Through the Brazilian Wilderness or My Voyage Along the River of Doubt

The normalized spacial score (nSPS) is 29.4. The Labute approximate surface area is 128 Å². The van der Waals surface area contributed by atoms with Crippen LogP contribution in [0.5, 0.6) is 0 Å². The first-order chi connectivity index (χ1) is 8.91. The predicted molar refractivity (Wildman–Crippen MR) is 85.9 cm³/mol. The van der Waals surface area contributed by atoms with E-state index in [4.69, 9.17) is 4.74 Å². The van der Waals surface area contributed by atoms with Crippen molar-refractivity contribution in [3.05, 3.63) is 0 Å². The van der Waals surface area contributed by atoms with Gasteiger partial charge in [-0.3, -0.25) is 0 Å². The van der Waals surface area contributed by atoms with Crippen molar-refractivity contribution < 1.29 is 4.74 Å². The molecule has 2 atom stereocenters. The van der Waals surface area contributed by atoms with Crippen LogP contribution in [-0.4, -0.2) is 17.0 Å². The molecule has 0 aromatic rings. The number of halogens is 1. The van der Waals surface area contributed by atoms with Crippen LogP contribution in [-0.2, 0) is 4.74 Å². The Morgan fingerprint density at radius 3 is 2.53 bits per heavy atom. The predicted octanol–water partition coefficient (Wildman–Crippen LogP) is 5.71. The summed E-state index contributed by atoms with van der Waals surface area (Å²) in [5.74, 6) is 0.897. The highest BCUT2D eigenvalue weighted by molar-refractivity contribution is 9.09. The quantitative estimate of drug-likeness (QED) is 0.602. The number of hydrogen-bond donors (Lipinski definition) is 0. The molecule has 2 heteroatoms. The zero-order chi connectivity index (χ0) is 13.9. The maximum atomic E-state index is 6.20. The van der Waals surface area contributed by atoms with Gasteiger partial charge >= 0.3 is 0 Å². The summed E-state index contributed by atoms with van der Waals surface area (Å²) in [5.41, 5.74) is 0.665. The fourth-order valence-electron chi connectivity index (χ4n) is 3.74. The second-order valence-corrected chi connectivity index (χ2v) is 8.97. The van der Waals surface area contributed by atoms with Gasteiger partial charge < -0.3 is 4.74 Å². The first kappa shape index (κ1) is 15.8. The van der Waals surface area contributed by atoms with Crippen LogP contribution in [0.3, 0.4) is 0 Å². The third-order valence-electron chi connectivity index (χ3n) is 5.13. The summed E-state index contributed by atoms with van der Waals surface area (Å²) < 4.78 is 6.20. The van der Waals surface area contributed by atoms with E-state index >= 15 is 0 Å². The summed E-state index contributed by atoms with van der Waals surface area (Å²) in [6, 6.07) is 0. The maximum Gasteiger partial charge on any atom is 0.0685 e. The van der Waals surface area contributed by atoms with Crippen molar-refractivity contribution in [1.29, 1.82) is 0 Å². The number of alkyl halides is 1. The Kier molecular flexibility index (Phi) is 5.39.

After losing his bid for the United States Presidency as a third party candidate, Theodore Roosevelt decided to take on the most dangerous adventure ... Show synopsis After losing his bid for the United States Presidency as a third party candidate, Theodore Roosevelt decided to take on the most dangerous adventure left on earth. He and his son, Kermit, accepted Candido Mariano da Silva Rondon's invitation to help him plot the course of the River of Doubt. The River of Doubt could just as easily have been named the River of Death. The river's rapids turned out to be much more ferocious than expected, cannibalistic natives dogged the group through most of the journey, and Murphy was their constant companion. The expedition lost men, supplies, and canoes. At one point, Roosevelt contracted a flesh-eating bacteria and became so weak that he urged his son to leave him behind to die. Ultimately Teddy and Kermit emerged from the wilderness triumphantly. Here is their story in Theodore Roosevelt's own words.